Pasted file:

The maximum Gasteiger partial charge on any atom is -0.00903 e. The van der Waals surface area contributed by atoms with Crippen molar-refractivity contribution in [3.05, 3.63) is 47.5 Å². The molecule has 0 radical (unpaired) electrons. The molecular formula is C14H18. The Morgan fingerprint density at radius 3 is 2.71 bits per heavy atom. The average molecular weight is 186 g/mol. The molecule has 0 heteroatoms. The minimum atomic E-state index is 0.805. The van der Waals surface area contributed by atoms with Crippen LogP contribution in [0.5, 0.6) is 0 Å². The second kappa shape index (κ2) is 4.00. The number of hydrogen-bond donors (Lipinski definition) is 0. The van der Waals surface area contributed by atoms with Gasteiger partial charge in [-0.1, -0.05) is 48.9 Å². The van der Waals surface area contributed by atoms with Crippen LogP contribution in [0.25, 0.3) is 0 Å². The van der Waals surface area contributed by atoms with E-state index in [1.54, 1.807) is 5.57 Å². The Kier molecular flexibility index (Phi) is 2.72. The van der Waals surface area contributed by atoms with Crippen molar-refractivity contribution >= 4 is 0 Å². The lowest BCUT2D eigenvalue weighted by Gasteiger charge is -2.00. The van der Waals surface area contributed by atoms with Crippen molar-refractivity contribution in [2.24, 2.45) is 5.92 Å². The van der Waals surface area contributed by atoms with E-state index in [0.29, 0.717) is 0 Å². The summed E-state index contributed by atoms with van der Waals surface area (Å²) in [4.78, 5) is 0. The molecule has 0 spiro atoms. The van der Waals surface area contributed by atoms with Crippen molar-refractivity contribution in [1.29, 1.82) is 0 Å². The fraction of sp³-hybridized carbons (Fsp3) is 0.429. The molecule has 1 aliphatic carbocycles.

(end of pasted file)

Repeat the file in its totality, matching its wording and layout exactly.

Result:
The maximum Gasteiger partial charge on any atom is -0.00903 e. The van der Waals surface area contributed by atoms with Crippen molar-refractivity contribution in [3.05, 3.63) is 47.5 Å². The molecule has 0 radical (unpaired) electrons. The molecular formula is C14H18. The Morgan fingerprint density at radius 3 is 2.71 bits per heavy atom. The average molecular weight is 186 g/mol. The molecule has 0 heteroatoms. The minimum atomic E-state index is 0.805. The van der Waals surface area contributed by atoms with Crippen LogP contribution in [0.5, 0.6) is 0 Å². The second kappa shape index (κ2) is 4.00. The number of hydrogen-bond donors (Lipinski definition) is 0. The van der Waals surface area contributed by atoms with Gasteiger partial charge in [-0.1, -0.05) is 48.9 Å². The van der Waals surface area contributed by atoms with Crippen LogP contribution in [0.25, 0.3) is 0 Å². The van der Waals surface area contributed by atoms with E-state index in [1.54, 1.807) is 5.57 Å². The Kier molecular flexibility index (Phi) is 2.72. The van der Waals surface area contributed by atoms with Crippen molar-refractivity contribution >= 4 is 0 Å². The lowest BCUT2D eigenvalue weighted by Gasteiger charge is -2.00. The van der Waals surface area contributed by atoms with Crippen molar-refractivity contribution in [2.24, 2.45) is 5.92 Å². The van der Waals surface area contributed by atoms with E-state index in [0.29, 0.717) is 0 Å². The summed E-state index contributed by atoms with van der Waals surface area (Å²) in [4.78, 5) is 0. The molecule has 0 spiro atoms. The van der Waals surface area contributed by atoms with Crippen molar-refractivity contribution in [1.29, 1.82) is 0 Å². The fraction of sp³-hybridized carbons (Fsp3) is 0.429. The molecule has 1 aliphatic carbocycles.